Marketers have seen conversions from using all three tools. But is that the only factor to consider? Nope. You also have to think through the user experience.

What user experience is your email opt-in form creating?

As mentioned above, there’s a spectrum of subtle to aggressive when displaying email opt-in forms.

If you’re too subtle, you may miss out on potential leads who become customers.

If you’re too aggressive, you may leave a sour taste in the mouth of the 97% of people who don’t opt-in, even if the aggressive approach brings in 1% more subscribers.

Are popups worth it?(Source)

Take this popup lightbox for example:

Popup lightbox example

The “No” option includes copy that says “I’d rather keep struggling instead of doing things the easy way.”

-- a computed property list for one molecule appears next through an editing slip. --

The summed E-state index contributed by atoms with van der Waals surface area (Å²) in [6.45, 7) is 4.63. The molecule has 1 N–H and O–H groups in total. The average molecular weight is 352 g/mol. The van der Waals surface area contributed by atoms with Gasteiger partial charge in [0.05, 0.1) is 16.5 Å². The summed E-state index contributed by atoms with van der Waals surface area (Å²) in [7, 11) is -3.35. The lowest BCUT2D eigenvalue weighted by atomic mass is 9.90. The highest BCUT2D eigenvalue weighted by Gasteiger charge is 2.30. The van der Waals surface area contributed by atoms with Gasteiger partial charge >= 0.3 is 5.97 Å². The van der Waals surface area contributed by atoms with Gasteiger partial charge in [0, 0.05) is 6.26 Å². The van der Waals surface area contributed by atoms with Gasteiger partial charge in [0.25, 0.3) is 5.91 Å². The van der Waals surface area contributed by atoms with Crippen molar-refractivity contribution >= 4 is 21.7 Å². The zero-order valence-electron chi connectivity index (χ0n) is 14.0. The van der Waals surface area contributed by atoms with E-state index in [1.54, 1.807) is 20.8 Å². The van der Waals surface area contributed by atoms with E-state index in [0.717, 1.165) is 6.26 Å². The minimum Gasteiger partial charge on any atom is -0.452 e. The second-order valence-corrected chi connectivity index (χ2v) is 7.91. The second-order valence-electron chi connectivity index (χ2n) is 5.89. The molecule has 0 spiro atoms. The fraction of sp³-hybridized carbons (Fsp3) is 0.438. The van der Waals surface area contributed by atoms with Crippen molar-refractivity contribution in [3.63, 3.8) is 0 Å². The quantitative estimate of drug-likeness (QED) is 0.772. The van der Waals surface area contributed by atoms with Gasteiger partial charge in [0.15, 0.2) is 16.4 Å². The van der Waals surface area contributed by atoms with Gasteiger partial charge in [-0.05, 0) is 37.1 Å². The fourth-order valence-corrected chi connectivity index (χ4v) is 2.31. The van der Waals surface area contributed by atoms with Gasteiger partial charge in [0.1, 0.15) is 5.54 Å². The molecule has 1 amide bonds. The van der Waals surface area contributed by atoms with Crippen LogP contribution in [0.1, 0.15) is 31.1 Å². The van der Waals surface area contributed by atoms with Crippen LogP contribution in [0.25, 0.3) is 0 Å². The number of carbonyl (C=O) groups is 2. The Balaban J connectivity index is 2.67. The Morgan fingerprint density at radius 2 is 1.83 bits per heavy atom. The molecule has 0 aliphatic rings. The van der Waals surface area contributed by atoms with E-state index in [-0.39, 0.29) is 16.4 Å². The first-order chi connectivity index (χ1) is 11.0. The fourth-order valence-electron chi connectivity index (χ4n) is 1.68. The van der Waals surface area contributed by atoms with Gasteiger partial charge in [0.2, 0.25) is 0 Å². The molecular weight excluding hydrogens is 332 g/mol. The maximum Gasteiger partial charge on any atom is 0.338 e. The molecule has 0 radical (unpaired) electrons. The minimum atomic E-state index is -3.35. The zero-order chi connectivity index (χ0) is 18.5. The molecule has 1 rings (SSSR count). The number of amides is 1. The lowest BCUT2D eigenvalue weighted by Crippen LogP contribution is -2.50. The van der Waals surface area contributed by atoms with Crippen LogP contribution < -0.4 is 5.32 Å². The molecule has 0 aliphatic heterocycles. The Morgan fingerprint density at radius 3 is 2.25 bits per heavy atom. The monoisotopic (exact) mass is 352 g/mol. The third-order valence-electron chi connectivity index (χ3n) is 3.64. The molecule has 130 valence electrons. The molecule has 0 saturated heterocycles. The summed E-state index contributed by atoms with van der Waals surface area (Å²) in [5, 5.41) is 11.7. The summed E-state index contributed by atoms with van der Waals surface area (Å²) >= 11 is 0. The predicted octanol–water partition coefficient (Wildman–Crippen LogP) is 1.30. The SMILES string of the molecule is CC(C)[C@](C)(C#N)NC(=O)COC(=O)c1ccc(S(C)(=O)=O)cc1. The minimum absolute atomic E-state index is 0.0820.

In reality, this is a biased question written to force people to make a choice and choose the obvious answer. Of course, everyone prefers doing things the easy way over a struggle. As a marketer myself, I understand copy like this is written to increase opt-ins, but what is the long-term value of guilting or shaming people into doing so? What kind of customers do tactics like this attract (or defer)?

We have to take a step back and thoughtfully consider if the way we’re approaching email opt-in forms both a) maximizes the conversion rate of visitors to emails captured and b) minimizes any negative impact on the experience for all visitors.

Here are the three core components to think through:

Component #1: The Presentation